These islands of privacy are complemented by a range of formal and informal communal spaces: breakout areas near pantries, bar-stool type meeting tables for small group discussions, meeting rooms with projection capabilities, and armchairs scattered around the office for individual work or meetings in pairs. “We are in one unified building across five floors and once you enter the building, it is literally very porous between the floors—people can interact a lot, there are common spaces. Only the command centres have specialized security, once you are in the building," says Mandava.
The command centres—the network operating command centre, the security operating command centre and the broadcast operating command centre—reflect Akamai’s different lines of business. “’They are set up to be secure, secluded but open. People sit and they collaborate on a particular topic, whether it is network control, security control. They occupy the centres when they are doing their monitoring, they will have all the data in front of them in high-tech displays. They also get to sit somewhere else when they want to get their personal work done, to do back office analysis. That’s why we talk about the combination of communal spaces versus private," says Mandava.
DEFINING OFFICE CULTURE
Mandava’s view on the importance of retaining privacy goes against the current tide of open-plan offices in the country, but for him, workplace design reflects workplace culture, not just the prevalence of mobile technology itself.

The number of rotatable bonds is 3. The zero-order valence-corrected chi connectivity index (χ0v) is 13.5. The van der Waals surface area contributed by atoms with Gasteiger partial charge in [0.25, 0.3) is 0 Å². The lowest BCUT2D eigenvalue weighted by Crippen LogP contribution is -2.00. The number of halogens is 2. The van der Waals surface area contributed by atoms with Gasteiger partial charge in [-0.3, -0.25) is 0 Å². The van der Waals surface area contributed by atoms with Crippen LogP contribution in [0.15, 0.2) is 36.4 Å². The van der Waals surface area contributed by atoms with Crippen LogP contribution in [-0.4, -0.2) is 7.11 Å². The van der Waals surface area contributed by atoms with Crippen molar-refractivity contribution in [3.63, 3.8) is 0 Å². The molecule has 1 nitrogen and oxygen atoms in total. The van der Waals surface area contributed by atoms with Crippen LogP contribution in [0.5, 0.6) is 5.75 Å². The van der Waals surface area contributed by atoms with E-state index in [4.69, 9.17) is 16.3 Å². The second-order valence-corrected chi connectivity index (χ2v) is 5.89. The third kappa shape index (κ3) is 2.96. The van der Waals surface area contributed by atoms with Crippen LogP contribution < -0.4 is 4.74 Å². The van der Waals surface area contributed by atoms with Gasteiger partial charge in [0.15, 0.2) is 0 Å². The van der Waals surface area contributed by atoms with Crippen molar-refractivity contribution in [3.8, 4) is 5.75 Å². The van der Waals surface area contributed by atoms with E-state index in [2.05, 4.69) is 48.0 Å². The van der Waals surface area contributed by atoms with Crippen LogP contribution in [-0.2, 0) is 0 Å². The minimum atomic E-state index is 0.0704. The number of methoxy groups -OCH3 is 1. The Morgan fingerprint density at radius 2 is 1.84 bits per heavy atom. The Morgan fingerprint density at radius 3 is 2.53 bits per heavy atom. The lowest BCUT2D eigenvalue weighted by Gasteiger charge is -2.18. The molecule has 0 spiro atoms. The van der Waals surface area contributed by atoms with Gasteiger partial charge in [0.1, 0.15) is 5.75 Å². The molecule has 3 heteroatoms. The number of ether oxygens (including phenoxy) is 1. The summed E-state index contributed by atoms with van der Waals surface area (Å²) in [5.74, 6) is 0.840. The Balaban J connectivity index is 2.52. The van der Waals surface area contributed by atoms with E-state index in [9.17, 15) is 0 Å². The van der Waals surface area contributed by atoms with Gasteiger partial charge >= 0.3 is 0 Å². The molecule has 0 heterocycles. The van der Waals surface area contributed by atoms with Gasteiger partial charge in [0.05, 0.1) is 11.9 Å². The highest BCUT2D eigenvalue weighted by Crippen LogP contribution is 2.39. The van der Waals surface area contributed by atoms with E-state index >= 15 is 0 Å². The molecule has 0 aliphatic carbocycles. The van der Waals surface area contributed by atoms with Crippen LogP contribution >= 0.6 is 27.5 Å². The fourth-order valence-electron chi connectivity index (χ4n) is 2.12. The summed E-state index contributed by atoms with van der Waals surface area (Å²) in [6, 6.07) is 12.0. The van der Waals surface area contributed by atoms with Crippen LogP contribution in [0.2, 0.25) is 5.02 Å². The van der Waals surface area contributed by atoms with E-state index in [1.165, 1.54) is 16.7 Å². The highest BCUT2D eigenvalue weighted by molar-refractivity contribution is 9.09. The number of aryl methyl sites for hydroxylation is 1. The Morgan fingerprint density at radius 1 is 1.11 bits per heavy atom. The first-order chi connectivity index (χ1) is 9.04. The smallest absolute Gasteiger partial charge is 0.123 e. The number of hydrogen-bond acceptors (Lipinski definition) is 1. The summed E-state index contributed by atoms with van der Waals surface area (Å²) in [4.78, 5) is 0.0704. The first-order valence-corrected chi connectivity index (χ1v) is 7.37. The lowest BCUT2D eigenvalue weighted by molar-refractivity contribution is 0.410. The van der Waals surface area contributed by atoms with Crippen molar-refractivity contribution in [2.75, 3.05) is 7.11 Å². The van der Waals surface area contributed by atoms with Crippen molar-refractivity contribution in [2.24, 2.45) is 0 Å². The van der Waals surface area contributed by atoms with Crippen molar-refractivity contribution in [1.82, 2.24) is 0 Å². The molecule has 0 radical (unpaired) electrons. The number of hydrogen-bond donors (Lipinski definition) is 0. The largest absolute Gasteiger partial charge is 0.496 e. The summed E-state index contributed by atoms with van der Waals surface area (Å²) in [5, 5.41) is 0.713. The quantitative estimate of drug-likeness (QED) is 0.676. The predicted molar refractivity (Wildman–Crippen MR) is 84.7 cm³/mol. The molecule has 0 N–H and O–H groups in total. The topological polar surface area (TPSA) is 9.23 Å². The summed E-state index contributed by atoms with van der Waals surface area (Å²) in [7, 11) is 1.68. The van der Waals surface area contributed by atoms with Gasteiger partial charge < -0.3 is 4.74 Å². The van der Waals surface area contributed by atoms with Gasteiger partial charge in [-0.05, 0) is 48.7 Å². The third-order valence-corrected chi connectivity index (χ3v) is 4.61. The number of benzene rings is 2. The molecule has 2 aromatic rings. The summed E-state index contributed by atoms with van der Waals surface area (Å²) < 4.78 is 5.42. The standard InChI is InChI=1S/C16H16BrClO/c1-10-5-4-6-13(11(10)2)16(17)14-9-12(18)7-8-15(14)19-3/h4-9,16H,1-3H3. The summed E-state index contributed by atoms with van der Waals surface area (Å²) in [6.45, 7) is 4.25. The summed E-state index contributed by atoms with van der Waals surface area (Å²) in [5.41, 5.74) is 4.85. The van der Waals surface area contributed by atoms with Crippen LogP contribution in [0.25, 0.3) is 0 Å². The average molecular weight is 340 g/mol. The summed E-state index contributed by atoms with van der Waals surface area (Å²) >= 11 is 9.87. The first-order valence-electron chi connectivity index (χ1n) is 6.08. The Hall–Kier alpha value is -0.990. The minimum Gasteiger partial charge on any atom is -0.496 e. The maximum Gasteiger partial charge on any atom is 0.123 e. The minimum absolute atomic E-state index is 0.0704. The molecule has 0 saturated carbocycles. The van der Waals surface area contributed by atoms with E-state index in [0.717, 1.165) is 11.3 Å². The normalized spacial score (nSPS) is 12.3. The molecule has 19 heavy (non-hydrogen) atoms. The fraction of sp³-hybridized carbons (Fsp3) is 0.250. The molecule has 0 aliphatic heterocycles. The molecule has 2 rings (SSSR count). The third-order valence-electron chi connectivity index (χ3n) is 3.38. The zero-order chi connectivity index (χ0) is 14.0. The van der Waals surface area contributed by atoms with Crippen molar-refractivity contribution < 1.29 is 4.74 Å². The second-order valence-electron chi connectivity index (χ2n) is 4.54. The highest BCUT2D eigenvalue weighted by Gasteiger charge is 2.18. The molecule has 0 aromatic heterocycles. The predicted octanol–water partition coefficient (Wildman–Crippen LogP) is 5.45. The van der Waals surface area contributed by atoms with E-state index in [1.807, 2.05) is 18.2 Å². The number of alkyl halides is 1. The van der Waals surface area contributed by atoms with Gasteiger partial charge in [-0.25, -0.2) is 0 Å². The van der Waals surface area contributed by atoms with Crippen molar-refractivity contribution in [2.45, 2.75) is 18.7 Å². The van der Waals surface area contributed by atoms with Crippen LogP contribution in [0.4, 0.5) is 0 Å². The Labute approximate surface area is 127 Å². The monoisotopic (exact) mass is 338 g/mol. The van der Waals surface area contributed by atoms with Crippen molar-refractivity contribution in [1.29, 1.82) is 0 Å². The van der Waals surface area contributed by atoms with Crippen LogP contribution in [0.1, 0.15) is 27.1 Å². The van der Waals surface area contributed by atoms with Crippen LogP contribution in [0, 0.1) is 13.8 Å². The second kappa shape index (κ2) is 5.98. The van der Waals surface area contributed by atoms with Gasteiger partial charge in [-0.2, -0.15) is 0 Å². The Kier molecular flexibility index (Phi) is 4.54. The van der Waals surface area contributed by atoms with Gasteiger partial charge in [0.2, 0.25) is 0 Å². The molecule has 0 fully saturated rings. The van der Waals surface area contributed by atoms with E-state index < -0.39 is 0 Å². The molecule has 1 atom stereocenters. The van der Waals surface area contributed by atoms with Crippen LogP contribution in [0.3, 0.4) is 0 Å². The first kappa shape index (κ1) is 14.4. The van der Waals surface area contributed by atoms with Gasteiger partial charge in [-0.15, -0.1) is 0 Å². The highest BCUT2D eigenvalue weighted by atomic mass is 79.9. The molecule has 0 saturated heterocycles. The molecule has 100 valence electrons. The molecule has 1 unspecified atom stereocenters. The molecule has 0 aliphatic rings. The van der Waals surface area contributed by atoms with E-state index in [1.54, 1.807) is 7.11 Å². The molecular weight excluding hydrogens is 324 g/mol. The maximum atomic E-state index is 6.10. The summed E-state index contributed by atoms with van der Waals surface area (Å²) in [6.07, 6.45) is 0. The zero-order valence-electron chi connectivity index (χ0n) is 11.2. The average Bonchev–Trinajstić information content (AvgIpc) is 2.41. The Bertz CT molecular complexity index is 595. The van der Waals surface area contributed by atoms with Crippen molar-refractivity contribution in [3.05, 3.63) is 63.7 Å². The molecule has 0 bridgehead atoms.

Many companies have “dinner-table setups", he says, where teams sit around a table with a head at one end. “What I’ve seen is that they were providing common services to customers and they wanted literally a very agile group (there is an agile scrum methodology of working in technology). And they wanted all of them to be around the table, looking at the same stuff and collaborating. If that’s your style of working and the culture that you encourage, then go for the open space with the dinner table set-up, which is really lot of flexibility.
“But I think each technology workplace creates its own brand of culture. If you don’t do that agile scrum or don’t need the dinner table, then provide a combination of the private space versus the communal space where the movement is easy to happen, which is really what we have here," says Mandava.
This approach to workplace also enables employees to evolve their own work-style. “When I’m with my colleague I’m at my cube, otherwise I work in other spaces, you can go and work in any corner. Everyone is quiet, I can work peacefully," says Hashi Roy, a graphic designer. Pinkesh Rathore, a software engineer in the office of the chief information officer, finds his ergonomic desk has increased his productivity. “Usually, I work in my place. If I need my time alone, there are small conference rooms where I can work alone to focus," he says.
The lesson is simple: Workplace design should be based on work-styles, not the other way around.
*Aparna Piramal Raje is the author of Working Out Of The Box: 40 Stories Of Leading CEOs.Write to us at firstname.lastname@example.org